Date of Award
College of Arts Humanities and Social Sciences, Psychology
Anne P. DePrince, Ph.D.
Alcohol use, College students, Executive function, Sexual assault
Heavy alcohol use and sexual assault are significant problems among women attending college. The current study examined the relationship between sexual assault and alcohol use across a four-month period and the role of executive function (EF) and alcohol-sex schema in this relationship. Participants were 176 women undergraduate students with a mean age of 19.50 years (SD = 1.30), with 85 participating in a second survey four months later. Participants completed self-report questionnaires regarding alcohol use and sexual assault, a battery of EF tasks, and a lexical decision task assessing alcohol-sex schema. Sexual assault significantly predicted alcohol use four months later. EF, specifically domains of working memory and processing speed, also significantly predicted alcohol use, even after controlling for previous alcohol use and age. Results provide information regarding EF having an additive effect on alcohol use following sexual assault, with implications for interventions on college campuses. Campus outreach programs may educate students on the risk of heavy alcohol use following sexual assault and the cognitive skills, such as information processing, which may mitigate such risks.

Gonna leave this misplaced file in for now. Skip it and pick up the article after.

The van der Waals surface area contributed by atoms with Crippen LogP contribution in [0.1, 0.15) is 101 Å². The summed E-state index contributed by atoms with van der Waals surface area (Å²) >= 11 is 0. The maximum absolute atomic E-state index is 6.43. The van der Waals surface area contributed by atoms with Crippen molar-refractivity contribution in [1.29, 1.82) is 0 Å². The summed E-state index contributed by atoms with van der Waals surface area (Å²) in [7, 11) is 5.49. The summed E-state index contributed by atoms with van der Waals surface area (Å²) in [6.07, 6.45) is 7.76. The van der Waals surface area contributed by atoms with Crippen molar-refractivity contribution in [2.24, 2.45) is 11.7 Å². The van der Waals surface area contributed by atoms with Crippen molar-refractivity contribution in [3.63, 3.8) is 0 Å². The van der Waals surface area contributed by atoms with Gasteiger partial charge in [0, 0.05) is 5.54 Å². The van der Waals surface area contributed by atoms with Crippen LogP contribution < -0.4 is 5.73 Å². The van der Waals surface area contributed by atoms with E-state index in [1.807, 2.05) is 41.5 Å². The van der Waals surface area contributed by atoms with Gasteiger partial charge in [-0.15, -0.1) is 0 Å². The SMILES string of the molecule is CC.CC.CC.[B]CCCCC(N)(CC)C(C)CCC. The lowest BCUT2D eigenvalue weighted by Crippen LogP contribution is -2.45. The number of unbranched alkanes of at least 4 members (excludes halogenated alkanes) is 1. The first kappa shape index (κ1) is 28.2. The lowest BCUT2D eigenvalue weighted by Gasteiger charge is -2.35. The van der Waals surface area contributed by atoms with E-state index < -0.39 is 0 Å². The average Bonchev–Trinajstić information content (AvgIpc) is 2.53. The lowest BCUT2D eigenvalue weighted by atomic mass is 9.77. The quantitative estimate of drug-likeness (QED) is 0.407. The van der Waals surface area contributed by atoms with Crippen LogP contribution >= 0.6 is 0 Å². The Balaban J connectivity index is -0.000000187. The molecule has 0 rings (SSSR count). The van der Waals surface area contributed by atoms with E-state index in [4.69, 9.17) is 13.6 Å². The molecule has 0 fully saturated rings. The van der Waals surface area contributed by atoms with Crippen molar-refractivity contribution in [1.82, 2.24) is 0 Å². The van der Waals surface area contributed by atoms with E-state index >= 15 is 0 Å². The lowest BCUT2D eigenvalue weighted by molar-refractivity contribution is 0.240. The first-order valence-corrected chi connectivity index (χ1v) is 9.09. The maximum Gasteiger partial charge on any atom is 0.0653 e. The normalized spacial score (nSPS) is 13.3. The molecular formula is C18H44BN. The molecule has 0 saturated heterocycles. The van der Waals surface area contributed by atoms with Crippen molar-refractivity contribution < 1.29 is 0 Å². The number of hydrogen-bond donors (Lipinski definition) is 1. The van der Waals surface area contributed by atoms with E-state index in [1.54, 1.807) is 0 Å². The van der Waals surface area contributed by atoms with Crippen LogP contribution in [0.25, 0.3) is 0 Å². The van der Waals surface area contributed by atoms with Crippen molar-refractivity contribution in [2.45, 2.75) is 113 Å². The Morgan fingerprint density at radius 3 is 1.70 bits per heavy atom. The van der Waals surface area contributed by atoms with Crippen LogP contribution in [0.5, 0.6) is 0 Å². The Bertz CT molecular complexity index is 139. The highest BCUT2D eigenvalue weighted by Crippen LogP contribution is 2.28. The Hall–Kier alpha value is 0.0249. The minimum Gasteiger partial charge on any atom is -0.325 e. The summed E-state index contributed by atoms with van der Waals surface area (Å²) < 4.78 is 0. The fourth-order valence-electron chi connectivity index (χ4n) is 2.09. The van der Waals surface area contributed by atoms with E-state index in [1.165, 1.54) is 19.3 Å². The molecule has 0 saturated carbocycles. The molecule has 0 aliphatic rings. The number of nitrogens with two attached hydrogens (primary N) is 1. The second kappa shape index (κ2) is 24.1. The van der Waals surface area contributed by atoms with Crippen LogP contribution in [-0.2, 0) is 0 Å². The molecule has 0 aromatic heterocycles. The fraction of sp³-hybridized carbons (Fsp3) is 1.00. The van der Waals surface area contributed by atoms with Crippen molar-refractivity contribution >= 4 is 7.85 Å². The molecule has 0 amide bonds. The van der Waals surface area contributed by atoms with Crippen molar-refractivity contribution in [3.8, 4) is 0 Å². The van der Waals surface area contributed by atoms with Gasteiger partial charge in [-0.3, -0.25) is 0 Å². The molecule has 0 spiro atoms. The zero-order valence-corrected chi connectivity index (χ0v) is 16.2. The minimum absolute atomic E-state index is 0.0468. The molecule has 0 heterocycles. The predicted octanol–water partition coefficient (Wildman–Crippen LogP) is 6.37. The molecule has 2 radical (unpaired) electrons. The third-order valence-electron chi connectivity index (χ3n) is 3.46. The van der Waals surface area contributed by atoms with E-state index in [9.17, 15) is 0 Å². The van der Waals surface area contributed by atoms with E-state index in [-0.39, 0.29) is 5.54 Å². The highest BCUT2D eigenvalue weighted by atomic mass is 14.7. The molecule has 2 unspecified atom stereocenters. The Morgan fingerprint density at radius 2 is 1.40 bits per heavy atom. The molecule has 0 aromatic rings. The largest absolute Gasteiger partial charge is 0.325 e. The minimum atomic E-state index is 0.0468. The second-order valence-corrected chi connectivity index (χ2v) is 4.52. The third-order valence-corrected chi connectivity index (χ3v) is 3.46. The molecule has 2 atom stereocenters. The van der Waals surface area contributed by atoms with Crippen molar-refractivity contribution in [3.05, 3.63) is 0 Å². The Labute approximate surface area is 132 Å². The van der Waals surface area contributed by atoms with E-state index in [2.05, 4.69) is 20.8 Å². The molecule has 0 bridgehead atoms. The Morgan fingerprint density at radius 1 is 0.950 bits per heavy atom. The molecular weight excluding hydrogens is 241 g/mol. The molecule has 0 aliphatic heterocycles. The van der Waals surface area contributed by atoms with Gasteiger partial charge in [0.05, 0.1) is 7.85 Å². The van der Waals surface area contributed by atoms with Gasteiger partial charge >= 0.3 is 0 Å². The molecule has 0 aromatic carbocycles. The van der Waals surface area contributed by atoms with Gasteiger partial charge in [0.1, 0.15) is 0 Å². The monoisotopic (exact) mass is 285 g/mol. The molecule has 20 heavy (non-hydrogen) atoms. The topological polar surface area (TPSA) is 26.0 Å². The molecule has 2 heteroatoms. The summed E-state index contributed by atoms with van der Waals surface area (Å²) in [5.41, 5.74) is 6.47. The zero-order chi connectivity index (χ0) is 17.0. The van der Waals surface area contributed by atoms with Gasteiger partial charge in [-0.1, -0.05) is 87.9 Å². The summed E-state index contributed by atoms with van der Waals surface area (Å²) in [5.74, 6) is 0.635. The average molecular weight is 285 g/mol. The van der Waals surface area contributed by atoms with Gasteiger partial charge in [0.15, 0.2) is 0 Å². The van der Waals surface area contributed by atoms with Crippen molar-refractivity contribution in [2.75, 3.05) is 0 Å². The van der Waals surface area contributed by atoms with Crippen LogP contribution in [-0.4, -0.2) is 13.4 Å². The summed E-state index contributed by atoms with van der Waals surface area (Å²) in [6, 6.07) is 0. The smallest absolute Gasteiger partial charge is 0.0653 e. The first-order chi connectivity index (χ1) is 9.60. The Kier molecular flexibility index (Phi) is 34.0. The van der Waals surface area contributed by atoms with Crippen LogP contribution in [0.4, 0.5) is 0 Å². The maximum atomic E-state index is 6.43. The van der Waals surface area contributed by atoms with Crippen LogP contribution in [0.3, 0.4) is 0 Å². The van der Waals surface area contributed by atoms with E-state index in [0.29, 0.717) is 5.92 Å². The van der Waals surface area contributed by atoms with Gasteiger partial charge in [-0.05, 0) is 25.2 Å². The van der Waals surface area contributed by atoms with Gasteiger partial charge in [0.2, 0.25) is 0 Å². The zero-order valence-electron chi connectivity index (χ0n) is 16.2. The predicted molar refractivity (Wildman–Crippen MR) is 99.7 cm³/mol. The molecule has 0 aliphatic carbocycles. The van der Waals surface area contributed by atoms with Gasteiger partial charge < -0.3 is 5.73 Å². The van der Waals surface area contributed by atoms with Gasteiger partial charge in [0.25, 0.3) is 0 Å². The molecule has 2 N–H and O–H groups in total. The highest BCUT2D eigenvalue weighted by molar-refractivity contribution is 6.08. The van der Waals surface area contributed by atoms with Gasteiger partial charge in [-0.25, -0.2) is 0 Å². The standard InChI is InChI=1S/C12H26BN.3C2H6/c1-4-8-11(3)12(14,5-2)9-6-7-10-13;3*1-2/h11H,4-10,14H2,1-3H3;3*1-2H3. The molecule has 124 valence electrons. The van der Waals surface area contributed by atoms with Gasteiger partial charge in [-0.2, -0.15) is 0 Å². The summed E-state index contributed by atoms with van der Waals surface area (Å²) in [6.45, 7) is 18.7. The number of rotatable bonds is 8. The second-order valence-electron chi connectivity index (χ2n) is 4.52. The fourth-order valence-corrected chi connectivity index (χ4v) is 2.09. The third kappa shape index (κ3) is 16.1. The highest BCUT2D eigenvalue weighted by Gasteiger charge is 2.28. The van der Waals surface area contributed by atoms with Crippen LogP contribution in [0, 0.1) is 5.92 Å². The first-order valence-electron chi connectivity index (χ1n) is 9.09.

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Michelle Seulki Lee
Received from ProQuest
Lee, Michelle Seulki, "Role of Executive Function and Alcohol-Sex Schema in the Relationship Between Alcohol Use and Sexual Assault" (2018). Electronic Theses and Dissertations. 1484.